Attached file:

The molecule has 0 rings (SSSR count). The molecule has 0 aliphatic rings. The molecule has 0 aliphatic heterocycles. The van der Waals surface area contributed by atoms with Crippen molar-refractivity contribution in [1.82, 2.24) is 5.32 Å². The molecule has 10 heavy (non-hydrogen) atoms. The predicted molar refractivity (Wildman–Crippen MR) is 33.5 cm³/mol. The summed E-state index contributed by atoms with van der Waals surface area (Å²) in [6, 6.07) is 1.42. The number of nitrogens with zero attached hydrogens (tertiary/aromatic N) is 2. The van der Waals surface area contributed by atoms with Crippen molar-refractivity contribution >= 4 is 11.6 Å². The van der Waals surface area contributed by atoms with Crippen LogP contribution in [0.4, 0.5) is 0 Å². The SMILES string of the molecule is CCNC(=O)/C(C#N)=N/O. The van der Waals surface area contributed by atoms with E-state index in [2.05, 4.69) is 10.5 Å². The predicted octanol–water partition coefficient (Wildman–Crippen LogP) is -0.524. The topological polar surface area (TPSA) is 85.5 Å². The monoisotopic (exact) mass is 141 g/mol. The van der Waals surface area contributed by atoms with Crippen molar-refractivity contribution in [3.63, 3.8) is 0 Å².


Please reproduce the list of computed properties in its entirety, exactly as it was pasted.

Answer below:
The molecule has 0 rings (SSSR count). The molecule has 0 aliphatic rings. The molecule has 0 aliphatic heterocycles. The van der Waals surface area contributed by atoms with Crippen molar-refractivity contribution in [1.82, 2.24) is 5.32 Å². The molecule has 10 heavy (non-hydrogen) atoms. The predicted molar refractivity (Wildman–Crippen MR) is 33.5 cm³/mol. The summed E-state index contributed by atoms with van der Waals surface area (Å²) in [6, 6.07) is 1.42. The number of nitrogens with zero attached hydrogens (tertiary/aromatic N) is 2. The van der Waals surface area contributed by atoms with Crippen molar-refractivity contribution >= 4 is 11.6 Å². The van der Waals surface area contributed by atoms with Crippen LogP contribution in [0.4, 0.5) is 0 Å². The SMILES string of the molecule is CCNC(=O)/C(C#N)=N/O. The van der Waals surface area contributed by atoms with E-state index in [2.05, 4.69) is 10.5 Å². The predicted octanol–water partition coefficient (Wildman–Crippen LogP) is -0.524. The topological polar surface area (TPSA) is 85.5 Å². The monoisotopic (exact) mass is 141 g/mol. The van der Waals surface area contributed by atoms with Crippen molar-refractivity contribution in [3.63, 3.8) is 0 Å².